There’s nothing quite like a local food and drink event to tempt the taste buds of farming folk and those with an interest in where their food comes from, how it is grown, and its journey to the plate.

But if you think most of these events happen during the summer months then you’re wrong because Appetite for Angus, the food group that promotes the local larder in one of Scotland’s most diverse and innovative food and drink regions, is devoting a week in November to celebrate everything from berries, gin, chocolate and coffee – not forgetting the famous Arbroath Smokie.

The Scottish Farmer: Taste of Angus

A Taste of Angus Food & Drink Festival is described by the organisers as a “celebration of the fantastic produce and hospitality” that is waiting to be discovered – and enjoyed – across the county which benefits from its location along the east coast of Scotland but also its varied landscape of rich agricultural land.

The week-long festival will run from November 4 to 11 and aims to encourage producers to work with venues to showcase the amazing food and drink you can find across Angus. As Appetite for Angus works with all parts of the food chain – farmers, primary producers, wholesalers, retailers, café owners, restaurateurs, and professional services – it hopes the festival will fire up passion for good, local food.

Fiona Walsh, one of the event organisers, explained: “We are so lucky to have such a wealth of amazing food and drink on our doorstep. With the best berries grown in our fields, world-famous PGI status Arbroath Smokies, and a plethora of innovative food and drink producers, we are spoilt for choice.

“It makes for the ideal place to host a food and drink festival, with a real focus on provenance and collaboration.”

With funding from industry organisation Scotland Food & Drink and support from Angus Council, the festival also sets out to encourage local sourcing of ingredients and champion local food and drink on hospitality menus throughout Angus.

The Scottish Farmer: Taste of Angus

Fiona explained: “Angus Council has allowed us to resurrect an old food and drink festival and this is a new take on that, and also a much longer festival than the one of old. We were also to have an autumn setting because some businesses are a bit quieter at this time of year and we wanted to give producers some added value ahead of the busier Christmas period.”

Consumers, meanwhile, are becoming increasingly aware of how far their food has travelled to make it onto their plate – and they are keen to see local produce on menus and on the shelf of their local farm shop, points out Fiona who, with the fellow event organiser, Helen Margaroli, is working to connect producers and venues, inspire new ideas, and spark conversations and collaboration.

“Having run my own restaurant, I understand the value in putting local food on the menu,” said Helen. “Working with local suppliers is really rewarding and we are supporting the Angus economy while giving our diners the very best produce available.”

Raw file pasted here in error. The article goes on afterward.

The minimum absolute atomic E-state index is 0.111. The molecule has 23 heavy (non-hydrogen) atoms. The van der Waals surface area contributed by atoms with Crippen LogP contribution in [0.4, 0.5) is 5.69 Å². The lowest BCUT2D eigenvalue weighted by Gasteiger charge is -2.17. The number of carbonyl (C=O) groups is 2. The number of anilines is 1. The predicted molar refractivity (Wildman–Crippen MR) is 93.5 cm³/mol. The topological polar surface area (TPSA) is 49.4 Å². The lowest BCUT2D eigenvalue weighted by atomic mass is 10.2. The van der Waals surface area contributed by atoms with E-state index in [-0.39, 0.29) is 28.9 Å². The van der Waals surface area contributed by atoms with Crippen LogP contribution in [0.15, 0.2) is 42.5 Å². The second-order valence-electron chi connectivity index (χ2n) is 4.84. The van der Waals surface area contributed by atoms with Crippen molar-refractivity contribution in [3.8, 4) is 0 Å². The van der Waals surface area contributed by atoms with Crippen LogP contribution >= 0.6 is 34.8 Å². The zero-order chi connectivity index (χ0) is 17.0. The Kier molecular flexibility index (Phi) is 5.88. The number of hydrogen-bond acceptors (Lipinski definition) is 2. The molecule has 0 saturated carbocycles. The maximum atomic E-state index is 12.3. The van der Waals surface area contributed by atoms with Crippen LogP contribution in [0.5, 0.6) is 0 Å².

Kicking off the festival is a business-to-business networking supper on Friday, November 3 at Upper Dysart, Lunan Bay, with the public events starting on Saturday, November 4 with a producer night market at Charleton Fruit Farm in Montrose, which will also run throughout Sunday daytime.

A coffee and chocolate pairing event at Hospitalfield, Arbroath, is also planned for Saturday, hosted by award-winning Forfar-based chocolatier Chloe Oswald of Chocolate and Sacred Grounds of Arbroath, an artisan coffee roastery.

The Scottish Farmer: Taste of Angus

Other events include a pop-up Restaurant by Rae’s, a “Great Taste” celebration dinner at Wee Cook, and taster sessions at Redcastle’s popular gin blending school in Arbroath. There will also be pie-making demonstrations from Hayley Wilkes and her team at The WeeCOOK Kitchen at Barry.

“We want to ensure the event is accessible and affordable for everyone,” explained Helen. “We have over 90 members at Appetite for Angus, but this event is open to anyone who is in the food and drink industry in Angus so get in touch with us to find out how you can be part of it.”

Fiona added that restaurants and bars can easily get involved by offering a new dish incorporating local produce on menus or a new cocktail on the drinks menu. She also invited anyone thinking about hosting an event, tasting, or demonstration to get in touch. “We welcome all your ideas and we are here to help you bring them to life,” she said.

“If you’re a chef interested in using Angus produce and want to join in the celebration, get in touch. For example, Potato House at Auchterhouse is inviting chefs to create dishes using their coloured potatoes – tattie season just now is another great reason for having an autumn festival.

“Anyone based in Angus is welcome to get involved,” Fiona added. “You don’t even have to be a member of Appetite for Angus.”

The Scottish Farmer: Taste of Angus

Meanwhile, Angus-based photographer, Peter Jackson of Backlit Films, will be capturing images and videography content from the participating companies, and these images will be available free of charge to the participating producers and venues after the event. “We are aware of the value there is in high-quality food photography and we want to offer this to our participating companies as a thank you to them for supporting this event,” explained Helen.

Growers, producers, hospitality venues, and retail outlets across Angus are encouraged to email to find out how they can take part while consumers are encouraged to keep checking the festival’s Facebook page and website.

“We are so excited to bring this festival to Angus,” concluded Fiona. “We live in the food basket of Scotland and our aim is to put Angus firmly on the Scottish food and drink map.”